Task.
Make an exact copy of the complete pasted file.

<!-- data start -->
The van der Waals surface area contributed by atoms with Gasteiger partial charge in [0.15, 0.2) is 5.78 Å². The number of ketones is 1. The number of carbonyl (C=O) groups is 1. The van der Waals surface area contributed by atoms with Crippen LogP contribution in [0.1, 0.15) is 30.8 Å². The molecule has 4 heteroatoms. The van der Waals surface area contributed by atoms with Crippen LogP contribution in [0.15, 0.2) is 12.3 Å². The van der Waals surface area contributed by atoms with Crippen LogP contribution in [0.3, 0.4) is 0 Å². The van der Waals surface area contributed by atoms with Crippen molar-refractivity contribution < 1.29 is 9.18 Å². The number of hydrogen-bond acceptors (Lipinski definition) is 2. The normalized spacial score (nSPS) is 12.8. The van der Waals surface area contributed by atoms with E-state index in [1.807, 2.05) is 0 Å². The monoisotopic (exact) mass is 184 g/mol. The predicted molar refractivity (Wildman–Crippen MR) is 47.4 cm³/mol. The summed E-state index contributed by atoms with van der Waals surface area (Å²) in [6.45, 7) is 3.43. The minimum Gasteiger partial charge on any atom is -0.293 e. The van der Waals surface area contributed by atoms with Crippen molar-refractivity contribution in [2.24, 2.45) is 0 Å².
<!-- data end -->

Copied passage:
The van der Waals surface area contributed by atoms with Gasteiger partial charge in [0.15, 0.2) is 5.78 Å². The number of ketones is 1. The number of carbonyl (C=O) groups is 1. The van der Waals surface area contributed by atoms with Crippen LogP contribution in [0.1, 0.15) is 30.8 Å². The molecule has 4 heteroatoms. The van der Waals surface area contributed by atoms with Crippen LogP contribution in [0.15, 0.2) is 12.3 Å². The van der Waals surface area contributed by atoms with Crippen LogP contribution in [0.3, 0.4) is 0 Å². The van der Waals surface area contributed by atoms with Crippen molar-refractivity contribution < 1.29 is 9.18 Å². The number of hydrogen-bond acceptors (Lipinski definition) is 2. The normalized spacial score (nSPS) is 12.8. The van der Waals surface area contributed by atoms with E-state index in [1.807, 2.05) is 0 Å². The monoisotopic (exact) mass is 184 g/mol. The predicted molar refractivity (Wildman–Crippen MR) is 47.4 cm³/mol. The summed E-state index contributed by atoms with van der Waals surface area (Å²) in [6.45, 7) is 3.43. The minimum Gasteiger partial charge on any atom is -0.293 e. The van der Waals surface area contributed by atoms with Crippen molar-refractivity contribution in [2.24, 2.45) is 0 Å².